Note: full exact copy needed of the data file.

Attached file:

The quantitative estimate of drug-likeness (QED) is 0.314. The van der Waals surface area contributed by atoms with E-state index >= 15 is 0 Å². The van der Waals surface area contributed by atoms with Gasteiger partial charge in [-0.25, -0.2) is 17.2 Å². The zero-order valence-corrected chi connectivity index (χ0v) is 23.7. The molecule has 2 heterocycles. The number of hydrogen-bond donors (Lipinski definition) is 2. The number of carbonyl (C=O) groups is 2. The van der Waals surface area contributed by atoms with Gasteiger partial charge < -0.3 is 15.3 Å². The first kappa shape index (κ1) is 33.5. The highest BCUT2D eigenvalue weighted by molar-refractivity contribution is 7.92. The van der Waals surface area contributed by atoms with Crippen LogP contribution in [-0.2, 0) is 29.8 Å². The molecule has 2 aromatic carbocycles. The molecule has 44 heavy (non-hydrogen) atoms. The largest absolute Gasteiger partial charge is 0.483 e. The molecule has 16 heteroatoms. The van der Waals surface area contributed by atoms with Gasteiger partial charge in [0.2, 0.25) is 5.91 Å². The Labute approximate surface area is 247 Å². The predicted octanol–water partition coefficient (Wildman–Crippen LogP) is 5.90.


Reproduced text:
The quantitative estimate of drug-likeness (QED) is 0.314. The van der Waals surface area contributed by atoms with E-state index >= 15 is 0 Å². The van der Waals surface area contributed by atoms with Gasteiger partial charge in [-0.25, -0.2) is 17.2 Å². The zero-order valence-corrected chi connectivity index (χ0v) is 23.7. The molecule has 2 heterocycles. The number of hydrogen-bond donors (Lipinski definition) is 2. The number of carbonyl (C=O) groups is 2. The van der Waals surface area contributed by atoms with Gasteiger partial charge < -0.3 is 15.3 Å². The first kappa shape index (κ1) is 33.5. The highest BCUT2D eigenvalue weighted by molar-refractivity contribution is 7.92. The van der Waals surface area contributed by atoms with Crippen LogP contribution in [-0.2, 0) is 29.8 Å². The molecule has 2 aromatic carbocycles. The molecule has 44 heavy (non-hydrogen) atoms. The largest absolute Gasteiger partial charge is 0.483 e. The molecule has 16 heteroatoms. The van der Waals surface area contributed by atoms with Gasteiger partial charge in [0.2, 0.25) is 5.91 Å². The Labute approximate surface area is 247 Å². The predicted octanol–water partition coefficient (Wildman–Crippen LogP) is 5.90.